Even before President Bush officially announced his nominee to replace departed Central Intelligence Agency chief Porter Goss on Monday morning, the candidate — four-star Air Force General Michael Hayden — had already drawn criticism from both Republicans and Democrats.
Critics are concerned that Hayden, a 35-year Air Force veteran, is too closely associated with the president's controversial domestic eavesdropping program — which he has vocally supported — because of his former job overseeing the program as the head of the National Security Agency. There are also worries about a general with such close ties to the military running the country's intelligence agency.
Hayden, 61, has been one of the most outspoken and public defenders of the president's secret spying program, which has drawn criticism over concerns that it violates civil rights (see "Eavesdropping Program Broader Than Bush Suggested; Congress To Investigate").
In addition to serving as head of the NSA from 1999 to 2005, Hayden is a top deputy to Director of National Intelligence John Negroponte, who is believed to have been one of the driving forces behind Goss' surprising resignation on Friday, after just two years on the job. Negroponte oversees the CIA and 15 other intelligence agencies; if approved, Hayden would become the country's second ranking intelligence officer.
Among those protesting the nomination of Hayden was Pete Hoekstra, the Republican head of the House Intelligence Committee, who voiced concern on Sunday that Hayden's military background could further diminish the CIA's post-9/11 role and could increase the Pentagon's influence over U.S. intelligence operations, according to the Chicago Tribune.
"This is one more step in the [Defense Department's] taking over the intelligence community," Hoekstra said. "I do believe he's the wrong person, in the wrong place, at the wrong time. We should not have a military person leading a civilian agency at this time." Fellow Republican Saxby Chambliss — who sits on the Senate Intelligence Committee, which will hold hearings on Hayden's nomination — agreed with Hoekstra. "The fact that [Hayden] is part of the military today would be a problem," Chambliss said on ABC's "This Week."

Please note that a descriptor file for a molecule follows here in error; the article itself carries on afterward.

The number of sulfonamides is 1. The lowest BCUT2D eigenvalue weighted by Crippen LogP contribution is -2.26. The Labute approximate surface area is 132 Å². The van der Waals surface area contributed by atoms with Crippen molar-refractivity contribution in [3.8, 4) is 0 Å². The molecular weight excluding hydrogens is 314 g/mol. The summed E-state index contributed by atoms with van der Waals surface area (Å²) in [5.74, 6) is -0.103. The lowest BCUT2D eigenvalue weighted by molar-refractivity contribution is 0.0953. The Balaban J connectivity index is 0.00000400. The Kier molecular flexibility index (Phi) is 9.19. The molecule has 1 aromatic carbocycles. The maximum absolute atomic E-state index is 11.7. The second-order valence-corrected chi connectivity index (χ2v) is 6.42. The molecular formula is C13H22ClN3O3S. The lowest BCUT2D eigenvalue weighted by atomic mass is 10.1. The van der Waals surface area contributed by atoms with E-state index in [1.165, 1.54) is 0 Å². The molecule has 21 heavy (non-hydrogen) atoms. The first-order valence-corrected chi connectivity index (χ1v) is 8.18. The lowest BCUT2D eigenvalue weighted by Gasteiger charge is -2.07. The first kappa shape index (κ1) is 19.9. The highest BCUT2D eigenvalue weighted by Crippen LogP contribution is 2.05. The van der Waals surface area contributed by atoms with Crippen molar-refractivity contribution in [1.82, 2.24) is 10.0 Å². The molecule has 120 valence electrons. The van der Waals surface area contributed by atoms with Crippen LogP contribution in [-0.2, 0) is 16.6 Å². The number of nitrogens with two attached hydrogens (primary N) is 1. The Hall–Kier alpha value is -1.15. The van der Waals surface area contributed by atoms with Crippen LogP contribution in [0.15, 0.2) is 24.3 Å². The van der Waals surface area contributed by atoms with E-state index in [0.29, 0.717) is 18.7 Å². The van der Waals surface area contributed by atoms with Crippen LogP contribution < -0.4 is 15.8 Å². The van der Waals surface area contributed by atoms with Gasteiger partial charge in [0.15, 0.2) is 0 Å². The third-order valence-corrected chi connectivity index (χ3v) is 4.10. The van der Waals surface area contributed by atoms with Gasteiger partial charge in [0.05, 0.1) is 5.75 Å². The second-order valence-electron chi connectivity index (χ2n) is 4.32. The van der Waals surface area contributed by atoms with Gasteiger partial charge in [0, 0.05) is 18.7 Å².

Others defended Hayden as an independent thinker who would not be overly influenced by his military role. Republican Senator John McCain said Hayden is "really more of an intelligence person than he is an Air Force officer," on CBS' "Face the Nation."
Stephen Hadley, Bush's national security adviser, said on ABC's "Good Morning America" Monday (May 8) that "the military background is in many ways a plus. ... But make no mistake, when he steps in, he will not be reporting to [Secretary of Defense] Don Rumsfeld."
Since the post was created more than 60 years ago, six of the 19 CIA directors to date have been active military officers.
Hayden, currently the highest-ranking military intelligence officer in the armed forces, is known as a specialist in technical intelligence systems like spy satellites. He served on the National Security Council from 1989-1991 during the first Bush administration and has spent time on assignment in Bulgaria, South Korea and Germany.
President Bush heaped praise on Hayden during Monday morning's announcement. "Mike Hayden is supremely qualified for this position," Bush said. "I've come to know him well as our nation's first deputy director of national intelligence. In that position, he's worked closely with our director of national intelligence, John Negroponte, to reform America's intelligence capabilities to meet the threats of a new century."
The president pointed out Hayden's 20 years of intelligence experience, including a stint as commander of the Air Intelligence Agency, director of the Joint Command and Control Warfare Center and deputy chief of staff of United States and U.N. forces in Korea.
"Mike knows our intelligence community from the ground up," Bush said. "He has been both a provider and a consumer of intelligence. He's overseen the development of both human and technological intelligence. He has demonstrated an ability to adapt our intelligence services to the new challenges in the war on terror."
Hayden has admitted in the past that while head of the NSA his agency deserved some of the blame for the intelligence blunders associated with the September 11 terror attacks. In accepting the nomination, he said, "[The American intelligence operation] is simply too important not to get absolutely right."